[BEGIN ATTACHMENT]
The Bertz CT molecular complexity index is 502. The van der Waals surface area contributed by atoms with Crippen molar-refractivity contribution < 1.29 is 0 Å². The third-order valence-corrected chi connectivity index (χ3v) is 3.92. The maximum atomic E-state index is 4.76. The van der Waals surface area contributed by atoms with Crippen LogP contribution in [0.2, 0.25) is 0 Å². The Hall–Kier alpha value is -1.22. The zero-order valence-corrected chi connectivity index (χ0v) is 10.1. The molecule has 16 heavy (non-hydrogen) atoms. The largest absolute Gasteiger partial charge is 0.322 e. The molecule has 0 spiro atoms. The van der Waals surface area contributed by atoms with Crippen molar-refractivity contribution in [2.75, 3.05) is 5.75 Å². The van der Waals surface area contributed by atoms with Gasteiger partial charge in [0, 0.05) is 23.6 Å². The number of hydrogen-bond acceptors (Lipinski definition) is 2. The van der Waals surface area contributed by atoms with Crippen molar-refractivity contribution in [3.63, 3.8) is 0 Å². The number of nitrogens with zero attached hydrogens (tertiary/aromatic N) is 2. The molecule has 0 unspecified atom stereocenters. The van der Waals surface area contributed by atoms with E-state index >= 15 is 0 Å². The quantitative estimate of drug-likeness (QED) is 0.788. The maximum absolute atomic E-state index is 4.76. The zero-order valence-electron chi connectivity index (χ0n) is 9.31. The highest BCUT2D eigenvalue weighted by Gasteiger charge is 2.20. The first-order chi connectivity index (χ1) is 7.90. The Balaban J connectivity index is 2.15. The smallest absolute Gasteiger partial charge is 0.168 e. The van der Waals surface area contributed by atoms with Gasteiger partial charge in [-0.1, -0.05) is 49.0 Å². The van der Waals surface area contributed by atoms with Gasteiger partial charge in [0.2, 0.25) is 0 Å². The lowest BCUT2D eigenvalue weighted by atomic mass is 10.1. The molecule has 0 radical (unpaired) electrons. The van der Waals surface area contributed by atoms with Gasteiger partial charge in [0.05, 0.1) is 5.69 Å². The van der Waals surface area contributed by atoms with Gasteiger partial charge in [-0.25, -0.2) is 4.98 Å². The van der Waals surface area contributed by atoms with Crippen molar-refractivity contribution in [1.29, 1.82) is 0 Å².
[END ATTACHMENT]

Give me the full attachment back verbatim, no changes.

The Bertz CT molecular complexity index is 502. The van der Waals surface area contributed by atoms with Crippen molar-refractivity contribution < 1.29 is 0 Å². The third-order valence-corrected chi connectivity index (χ3v) is 3.92. The maximum atomic E-state index is 4.76. The van der Waals surface area contributed by atoms with Crippen LogP contribution in [0.2, 0.25) is 0 Å². The Hall–Kier alpha value is -1.22. The zero-order valence-corrected chi connectivity index (χ0v) is 10.1. The molecule has 16 heavy (non-hydrogen) atoms. The largest absolute Gasteiger partial charge is 0.322 e. The molecule has 0 spiro atoms. The van der Waals surface area contributed by atoms with Crippen molar-refractivity contribution in [2.75, 3.05) is 5.75 Å². The van der Waals surface area contributed by atoms with Gasteiger partial charge in [0, 0.05) is 23.6 Å². The number of hydrogen-bond acceptors (Lipinski definition) is 2. The van der Waals surface area contributed by atoms with Crippen molar-refractivity contribution in [3.63, 3.8) is 0 Å². The number of nitrogens with zero attached hydrogens (tertiary/aromatic N) is 2. The molecule has 0 unspecified atom stereocenters. The van der Waals surface area contributed by atoms with E-state index >= 15 is 0 Å². The quantitative estimate of drug-likeness (QED) is 0.788. The maximum absolute atomic E-state index is 4.76. The zero-order valence-electron chi connectivity index (χ0n) is 9.31. The highest BCUT2D eigenvalue weighted by Gasteiger charge is 2.20. The first-order chi connectivity index (χ1) is 7.90. The Balaban J connectivity index is 2.15. The smallest absolute Gasteiger partial charge is 0.168 e. The van der Waals surface area contributed by atoms with Gasteiger partial charge in [-0.1, -0.05) is 49.0 Å². The van der Waals surface area contributed by atoms with Gasteiger partial charge in [0.2, 0.25) is 0 Å². The lowest BCUT2D eigenvalue weighted by atomic mass is 10.1. The molecule has 0 radical (unpaired) electrons. The van der Waals surface area contributed by atoms with Gasteiger partial charge in [0.05, 0.1) is 5.69 Å². The van der Waals surface area contributed by atoms with Gasteiger partial charge in [-0.25, -0.2) is 4.98 Å². The van der Waals surface area contributed by atoms with Crippen molar-refractivity contribution in [1.29, 1.82) is 0 Å².